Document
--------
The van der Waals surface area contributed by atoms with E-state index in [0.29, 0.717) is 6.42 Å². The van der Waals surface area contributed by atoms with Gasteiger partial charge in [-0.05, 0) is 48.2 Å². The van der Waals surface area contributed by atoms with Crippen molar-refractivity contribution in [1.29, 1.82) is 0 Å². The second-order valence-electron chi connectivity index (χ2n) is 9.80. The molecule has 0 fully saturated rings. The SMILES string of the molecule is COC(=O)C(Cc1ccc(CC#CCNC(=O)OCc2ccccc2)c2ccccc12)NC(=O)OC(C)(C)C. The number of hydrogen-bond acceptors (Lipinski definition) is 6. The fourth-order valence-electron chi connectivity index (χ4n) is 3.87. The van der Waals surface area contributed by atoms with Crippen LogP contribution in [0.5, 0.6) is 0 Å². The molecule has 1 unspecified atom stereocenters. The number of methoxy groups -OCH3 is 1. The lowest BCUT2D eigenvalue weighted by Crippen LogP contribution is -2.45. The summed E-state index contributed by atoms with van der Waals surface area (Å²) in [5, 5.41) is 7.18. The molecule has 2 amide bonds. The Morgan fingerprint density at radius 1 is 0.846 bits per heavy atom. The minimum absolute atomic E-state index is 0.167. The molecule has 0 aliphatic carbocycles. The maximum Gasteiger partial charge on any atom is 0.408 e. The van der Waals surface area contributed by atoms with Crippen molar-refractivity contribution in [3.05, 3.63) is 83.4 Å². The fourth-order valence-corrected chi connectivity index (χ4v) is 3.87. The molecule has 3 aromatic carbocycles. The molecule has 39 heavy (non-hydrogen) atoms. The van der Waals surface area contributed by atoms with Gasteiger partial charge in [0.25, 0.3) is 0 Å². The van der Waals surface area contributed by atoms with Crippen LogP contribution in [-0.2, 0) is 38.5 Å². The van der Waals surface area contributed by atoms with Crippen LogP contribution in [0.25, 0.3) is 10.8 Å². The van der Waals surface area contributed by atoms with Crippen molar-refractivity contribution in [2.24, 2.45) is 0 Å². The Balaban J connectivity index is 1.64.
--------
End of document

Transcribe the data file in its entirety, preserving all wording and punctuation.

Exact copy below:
The van der Waals surface area contributed by atoms with E-state index in [0.29, 0.717) is 6.42 Å². The van der Waals surface area contributed by atoms with Gasteiger partial charge in [-0.05, 0) is 48.2 Å². The van der Waals surface area contributed by atoms with Crippen molar-refractivity contribution in [1.29, 1.82) is 0 Å². The second-order valence-electron chi connectivity index (χ2n) is 9.80. The molecule has 0 fully saturated rings. The SMILES string of the molecule is COC(=O)C(Cc1ccc(CC#CCNC(=O)OCc2ccccc2)c2ccccc12)NC(=O)OC(C)(C)C. The number of hydrogen-bond acceptors (Lipinski definition) is 6. The fourth-order valence-electron chi connectivity index (χ4n) is 3.87. The van der Waals surface area contributed by atoms with Crippen LogP contribution in [0.5, 0.6) is 0 Å². The molecule has 1 unspecified atom stereocenters. The number of methoxy groups -OCH3 is 1. The lowest BCUT2D eigenvalue weighted by Crippen LogP contribution is -2.45. The summed E-state index contributed by atoms with van der Waals surface area (Å²) in [5, 5.41) is 7.18. The molecule has 2 amide bonds. The Morgan fingerprint density at radius 1 is 0.846 bits per heavy atom. The minimum absolute atomic E-state index is 0.167. The molecule has 0 aliphatic carbocycles. The maximum Gasteiger partial charge on any atom is 0.408 e. The van der Waals surface area contributed by atoms with Crippen molar-refractivity contribution in [3.05, 3.63) is 83.4 Å². The fourth-order valence-corrected chi connectivity index (χ4v) is 3.87. The molecule has 3 aromatic carbocycles. The molecule has 39 heavy (non-hydrogen) atoms. The van der Waals surface area contributed by atoms with Gasteiger partial charge in [0.25, 0.3) is 0 Å². The van der Waals surface area contributed by atoms with Crippen LogP contribution in [-0.2, 0) is 38.5 Å². The van der Waals surface area contributed by atoms with Crippen LogP contribution in [0.25, 0.3) is 10.8 Å². The van der Waals surface area contributed by atoms with Crippen molar-refractivity contribution in [2.24, 2.45) is 0 Å². The Balaban J connectivity index is 1.64.